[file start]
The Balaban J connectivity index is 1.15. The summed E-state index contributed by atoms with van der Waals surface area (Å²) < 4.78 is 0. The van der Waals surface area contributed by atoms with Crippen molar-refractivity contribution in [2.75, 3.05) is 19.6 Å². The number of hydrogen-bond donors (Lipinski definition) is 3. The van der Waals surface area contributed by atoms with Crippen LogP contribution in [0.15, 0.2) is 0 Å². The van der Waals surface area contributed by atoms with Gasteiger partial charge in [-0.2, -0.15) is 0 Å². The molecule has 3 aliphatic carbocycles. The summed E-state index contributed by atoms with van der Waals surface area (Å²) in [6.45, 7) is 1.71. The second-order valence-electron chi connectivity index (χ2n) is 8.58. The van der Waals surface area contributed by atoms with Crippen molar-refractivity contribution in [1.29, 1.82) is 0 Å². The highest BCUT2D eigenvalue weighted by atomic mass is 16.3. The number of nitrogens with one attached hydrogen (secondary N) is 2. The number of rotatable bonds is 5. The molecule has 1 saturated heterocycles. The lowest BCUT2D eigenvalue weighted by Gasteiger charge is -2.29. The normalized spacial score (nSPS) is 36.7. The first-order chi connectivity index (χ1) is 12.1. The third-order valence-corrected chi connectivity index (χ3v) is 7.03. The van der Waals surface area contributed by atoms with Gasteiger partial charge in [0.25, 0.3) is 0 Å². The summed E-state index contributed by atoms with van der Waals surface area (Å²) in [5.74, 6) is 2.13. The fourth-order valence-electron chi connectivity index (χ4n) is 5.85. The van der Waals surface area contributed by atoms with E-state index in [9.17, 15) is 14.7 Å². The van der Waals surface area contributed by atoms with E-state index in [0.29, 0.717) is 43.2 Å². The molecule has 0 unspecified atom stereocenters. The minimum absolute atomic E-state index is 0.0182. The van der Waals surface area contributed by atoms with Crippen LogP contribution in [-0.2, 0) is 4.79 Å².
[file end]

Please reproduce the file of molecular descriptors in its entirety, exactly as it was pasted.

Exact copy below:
The Balaban J connectivity index is 1.15. The summed E-state index contributed by atoms with van der Waals surface area (Å²) < 4.78 is 0. The van der Waals surface area contributed by atoms with Crippen molar-refractivity contribution in [2.75, 3.05) is 19.6 Å². The number of hydrogen-bond donors (Lipinski definition) is 3. The van der Waals surface area contributed by atoms with Crippen LogP contribution in [0.15, 0.2) is 0 Å². The van der Waals surface area contributed by atoms with Gasteiger partial charge in [-0.2, -0.15) is 0 Å². The molecule has 3 aliphatic carbocycles. The summed E-state index contributed by atoms with van der Waals surface area (Å²) in [6.45, 7) is 1.71. The second-order valence-electron chi connectivity index (χ2n) is 8.58. The van der Waals surface area contributed by atoms with Crippen molar-refractivity contribution in [1.29, 1.82) is 0 Å². The highest BCUT2D eigenvalue weighted by atomic mass is 16.3. The number of nitrogens with one attached hydrogen (secondary N) is 2. The number of rotatable bonds is 5. The molecule has 1 saturated heterocycles. The lowest BCUT2D eigenvalue weighted by Gasteiger charge is -2.29. The normalized spacial score (nSPS) is 36.7. The first-order chi connectivity index (χ1) is 12.1. The third-order valence-corrected chi connectivity index (χ3v) is 7.03. The van der Waals surface area contributed by atoms with Gasteiger partial charge in [0.25, 0.3) is 0 Å². The summed E-state index contributed by atoms with van der Waals surface area (Å²) in [5.74, 6) is 2.13. The fourth-order valence-electron chi connectivity index (χ4n) is 5.85. The van der Waals surface area contributed by atoms with E-state index in [9.17, 15) is 14.7 Å². The van der Waals surface area contributed by atoms with E-state index in [0.29, 0.717) is 43.2 Å². The molecule has 0 unspecified atom stereocenters. The minimum absolute atomic E-state index is 0.0182. The van der Waals surface area contributed by atoms with Crippen LogP contribution in [-0.2, 0) is 4.79 Å².